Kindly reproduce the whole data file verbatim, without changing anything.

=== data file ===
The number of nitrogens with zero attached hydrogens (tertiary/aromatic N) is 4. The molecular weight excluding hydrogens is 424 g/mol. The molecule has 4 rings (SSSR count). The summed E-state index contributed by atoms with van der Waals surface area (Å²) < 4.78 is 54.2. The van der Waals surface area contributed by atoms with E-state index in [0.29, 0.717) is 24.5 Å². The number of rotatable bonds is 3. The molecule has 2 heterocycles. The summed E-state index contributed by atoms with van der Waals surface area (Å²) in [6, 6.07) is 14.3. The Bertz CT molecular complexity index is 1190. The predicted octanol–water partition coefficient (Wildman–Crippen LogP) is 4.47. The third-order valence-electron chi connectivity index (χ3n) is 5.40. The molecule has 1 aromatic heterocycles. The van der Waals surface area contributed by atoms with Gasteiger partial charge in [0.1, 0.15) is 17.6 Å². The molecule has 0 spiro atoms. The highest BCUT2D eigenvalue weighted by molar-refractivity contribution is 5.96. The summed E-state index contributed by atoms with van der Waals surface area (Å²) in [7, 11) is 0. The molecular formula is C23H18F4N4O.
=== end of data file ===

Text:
The number of nitrogens with zero attached hydrogens (tertiary/aromatic N) is 4. The molecular weight excluding hydrogens is 424 g/mol. The molecule has 4 rings (SSSR count). The summed E-state index contributed by atoms with van der Waals surface area (Å²) < 4.78 is 54.2. The van der Waals surface area contributed by atoms with E-state index in [0.29, 0.717) is 24.5 Å². The number of rotatable bonds is 3. The molecule has 2 heterocycles. The summed E-state index contributed by atoms with van der Waals surface area (Å²) in [6, 6.07) is 14.3. The Bertz CT molecular complexity index is 1190. The predicted octanol–water partition coefficient (Wildman–Crippen LogP) is 4.47. The third-order valence-electron chi connectivity index (χ3n) is 5.40. The molecule has 1 aromatic heterocycles. The van der Waals surface area contributed by atoms with Gasteiger partial charge in [0.1, 0.15) is 17.6 Å². The molecule has 0 spiro atoms. The highest BCUT2D eigenvalue weighted by molar-refractivity contribution is 5.96. The summed E-state index contributed by atoms with van der Waals surface area (Å²) in [7, 11) is 0. The molecular formula is C23H18F4N4O.